UD oceanographer reports on human-caused changes to carbon cycling
Carbon dioxide pumped into the air since the Industrial Revolution appears to have changed the way the coastal ocean functions, according to a new analysis published this week in Nature.
A comprehensive review of research on carbon cycling in rivers, estuaries and continental shelves suggests that collectively this coastal zone now takes in more carbon dioxide than it releases. The shift could impact global models of carbon’s flow through the environment and future predictions related to climate change.
“We need to better understand the role of the coastal ocean in carbon dioxide exchange between the atmosphere and the ocean,” said study co-author Wei-Jun Cai, professor of oceanography in the University of Delaware’s School of Marine Science and Policy within the College of Earth, Ocean, and Environment. “That will give us a much better capacity to predict future global carbon budgets and fluxes due to climate change and other anthropogenic factors.”
Cai and other environmental scientists have been examining the complex dynamics that move different forms of carbon through coastal waters. Numerous variables, from rainfall to temperature to plant photosynthesis, can influence how much carbon is present in water at any given time.
“Carbon is not stationary,” Cai said. “It flows and changes among its different forms.”
The multiple sources and processes at play make coastal carbon challenging to study, however, and Cai said it has traditionally been overlooked in global carbon budget calculations. The annual estimate of how much anthropogenically-released carbon dioxide is trapped by land, for example, has been determined by subtracting the amount taken up by the ocean from the amount put into the air.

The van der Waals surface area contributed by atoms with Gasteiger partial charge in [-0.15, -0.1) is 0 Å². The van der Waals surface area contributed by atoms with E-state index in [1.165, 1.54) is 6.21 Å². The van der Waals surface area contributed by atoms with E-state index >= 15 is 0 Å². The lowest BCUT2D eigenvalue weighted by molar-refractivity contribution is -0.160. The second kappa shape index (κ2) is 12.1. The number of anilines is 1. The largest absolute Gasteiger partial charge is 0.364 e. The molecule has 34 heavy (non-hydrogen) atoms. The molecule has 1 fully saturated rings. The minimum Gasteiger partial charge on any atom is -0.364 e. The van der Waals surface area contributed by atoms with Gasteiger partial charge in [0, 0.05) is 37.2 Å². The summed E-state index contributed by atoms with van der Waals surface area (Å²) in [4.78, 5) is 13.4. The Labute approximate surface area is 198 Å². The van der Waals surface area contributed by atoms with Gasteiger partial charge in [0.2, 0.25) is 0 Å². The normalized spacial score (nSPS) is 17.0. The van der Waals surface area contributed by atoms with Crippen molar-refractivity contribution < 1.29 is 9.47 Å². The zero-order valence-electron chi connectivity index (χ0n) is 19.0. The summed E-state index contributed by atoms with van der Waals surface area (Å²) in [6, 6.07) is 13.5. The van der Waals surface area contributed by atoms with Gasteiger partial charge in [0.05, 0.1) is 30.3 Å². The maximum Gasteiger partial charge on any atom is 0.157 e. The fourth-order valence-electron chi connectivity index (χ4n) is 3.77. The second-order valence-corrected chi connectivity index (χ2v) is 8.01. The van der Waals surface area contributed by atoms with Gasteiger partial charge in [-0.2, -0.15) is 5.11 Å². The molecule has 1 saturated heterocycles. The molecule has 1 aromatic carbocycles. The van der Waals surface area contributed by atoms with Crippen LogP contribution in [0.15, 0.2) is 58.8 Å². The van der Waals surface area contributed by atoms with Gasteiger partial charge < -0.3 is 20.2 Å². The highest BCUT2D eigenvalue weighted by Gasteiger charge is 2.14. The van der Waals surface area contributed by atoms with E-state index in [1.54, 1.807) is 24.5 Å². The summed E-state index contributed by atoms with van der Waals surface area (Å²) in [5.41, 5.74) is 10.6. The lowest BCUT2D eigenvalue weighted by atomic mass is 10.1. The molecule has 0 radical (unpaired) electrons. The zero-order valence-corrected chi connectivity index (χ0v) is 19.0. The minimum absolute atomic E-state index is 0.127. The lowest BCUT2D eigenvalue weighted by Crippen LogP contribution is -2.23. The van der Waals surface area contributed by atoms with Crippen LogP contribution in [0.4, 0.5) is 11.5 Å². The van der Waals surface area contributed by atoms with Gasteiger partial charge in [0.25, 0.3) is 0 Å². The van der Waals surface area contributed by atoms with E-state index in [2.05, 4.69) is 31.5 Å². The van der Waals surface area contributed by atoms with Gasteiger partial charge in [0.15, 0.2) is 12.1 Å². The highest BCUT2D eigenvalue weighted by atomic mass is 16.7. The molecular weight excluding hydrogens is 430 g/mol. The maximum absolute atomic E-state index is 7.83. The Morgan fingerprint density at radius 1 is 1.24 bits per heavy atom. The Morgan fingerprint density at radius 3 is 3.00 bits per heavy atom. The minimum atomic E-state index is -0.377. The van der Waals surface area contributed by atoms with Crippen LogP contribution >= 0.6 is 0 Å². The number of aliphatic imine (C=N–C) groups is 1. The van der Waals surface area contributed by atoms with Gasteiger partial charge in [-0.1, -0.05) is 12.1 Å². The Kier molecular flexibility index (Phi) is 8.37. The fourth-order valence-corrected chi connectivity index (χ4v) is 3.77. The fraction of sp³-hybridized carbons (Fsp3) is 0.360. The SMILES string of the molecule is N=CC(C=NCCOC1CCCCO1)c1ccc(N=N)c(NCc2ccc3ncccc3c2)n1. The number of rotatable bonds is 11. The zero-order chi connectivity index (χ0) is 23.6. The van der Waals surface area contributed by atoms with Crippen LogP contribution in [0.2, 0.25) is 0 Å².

“If there is another reservoir — the coastal ocean — that also takes up carbon dioxide, then that changes the balance,” Cai said.
The coastal zone may be relatively small compared to the open ocean, but the researchers point out that it represents a disproportionately large amount of the carbon dioxide exchanged between air and water.
That suggests that the coastal ocean may have its own mechanism for holding carbon dioxide — something Cai first suspected in 2005 on a cruise off the coast of Georgia. There he was surprised to see that sea surface carbon dioxide levels were about the same as 10 years prior, even though there were significantly greater amounts of the greenhouse gas in the atmosphere.
Conventional wisdom would hold that sea surface carbon dioxide should rise in tandem with levels in the atmosphere, as is the case in most of the ocean basin.
“However, if the coastal ocean has its own way to hold sea surface carbon dioxide and atmospheric carbon dioxide keeps increasing, that makes the coastal ocean more important as a carbon dioxide sink in the future — as the rate of carbon dioxide uptake by the ocean is determined by the concentration difference between the atmosphere and the ocean, which is increasing,” Cai said. “The global carbon cycling model should take this additional carbon dioxide sink into account.”